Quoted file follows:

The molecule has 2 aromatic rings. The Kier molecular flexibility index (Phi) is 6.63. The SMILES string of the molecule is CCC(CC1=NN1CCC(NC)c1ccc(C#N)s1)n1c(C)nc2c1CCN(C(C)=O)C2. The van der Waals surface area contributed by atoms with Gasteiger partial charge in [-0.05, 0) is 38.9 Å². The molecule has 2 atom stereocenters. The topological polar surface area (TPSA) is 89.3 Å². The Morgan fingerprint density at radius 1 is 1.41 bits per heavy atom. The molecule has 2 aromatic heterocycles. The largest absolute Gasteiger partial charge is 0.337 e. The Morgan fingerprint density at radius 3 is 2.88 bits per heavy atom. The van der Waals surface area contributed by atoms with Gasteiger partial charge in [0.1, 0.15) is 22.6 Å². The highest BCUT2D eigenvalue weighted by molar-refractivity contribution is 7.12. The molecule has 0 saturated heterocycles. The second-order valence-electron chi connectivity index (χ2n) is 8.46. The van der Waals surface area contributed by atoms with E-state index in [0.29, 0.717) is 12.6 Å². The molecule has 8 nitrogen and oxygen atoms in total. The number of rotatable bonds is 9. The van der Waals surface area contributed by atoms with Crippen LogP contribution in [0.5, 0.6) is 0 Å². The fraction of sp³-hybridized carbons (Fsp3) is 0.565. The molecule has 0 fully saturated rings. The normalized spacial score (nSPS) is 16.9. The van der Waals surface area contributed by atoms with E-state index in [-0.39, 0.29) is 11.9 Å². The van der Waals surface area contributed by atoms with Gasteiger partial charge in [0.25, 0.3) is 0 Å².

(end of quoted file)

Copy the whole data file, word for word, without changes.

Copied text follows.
The molecule has 2 aromatic rings. The Kier molecular flexibility index (Phi) is 6.63. The SMILES string of the molecule is CCC(CC1=NN1CCC(NC)c1ccc(C#N)s1)n1c(C)nc2c1CCN(C(C)=O)C2. The van der Waals surface area contributed by atoms with Gasteiger partial charge in [-0.05, 0) is 38.9 Å². The molecule has 2 atom stereocenters. The topological polar surface area (TPSA) is 89.3 Å². The Morgan fingerprint density at radius 1 is 1.41 bits per heavy atom. The molecule has 2 aromatic heterocycles. The largest absolute Gasteiger partial charge is 0.337 e. The Morgan fingerprint density at radius 3 is 2.88 bits per heavy atom. The van der Waals surface area contributed by atoms with Gasteiger partial charge in [0.1, 0.15) is 22.6 Å². The highest BCUT2D eigenvalue weighted by molar-refractivity contribution is 7.12. The molecule has 0 saturated heterocycles. The second-order valence-electron chi connectivity index (χ2n) is 8.46. The van der Waals surface area contributed by atoms with E-state index in [0.29, 0.717) is 12.6 Å². The molecule has 8 nitrogen and oxygen atoms in total. The number of rotatable bonds is 9. The van der Waals surface area contributed by atoms with Crippen LogP contribution in [0.5, 0.6) is 0 Å². The fraction of sp³-hybridized carbons (Fsp3) is 0.565. The molecule has 0 fully saturated rings. The normalized spacial score (nSPS) is 16.9. The van der Waals surface area contributed by atoms with E-state index in [-0.39, 0.29) is 11.9 Å². The van der Waals surface area contributed by atoms with Gasteiger partial charge in [0.25, 0.3) is 0 Å².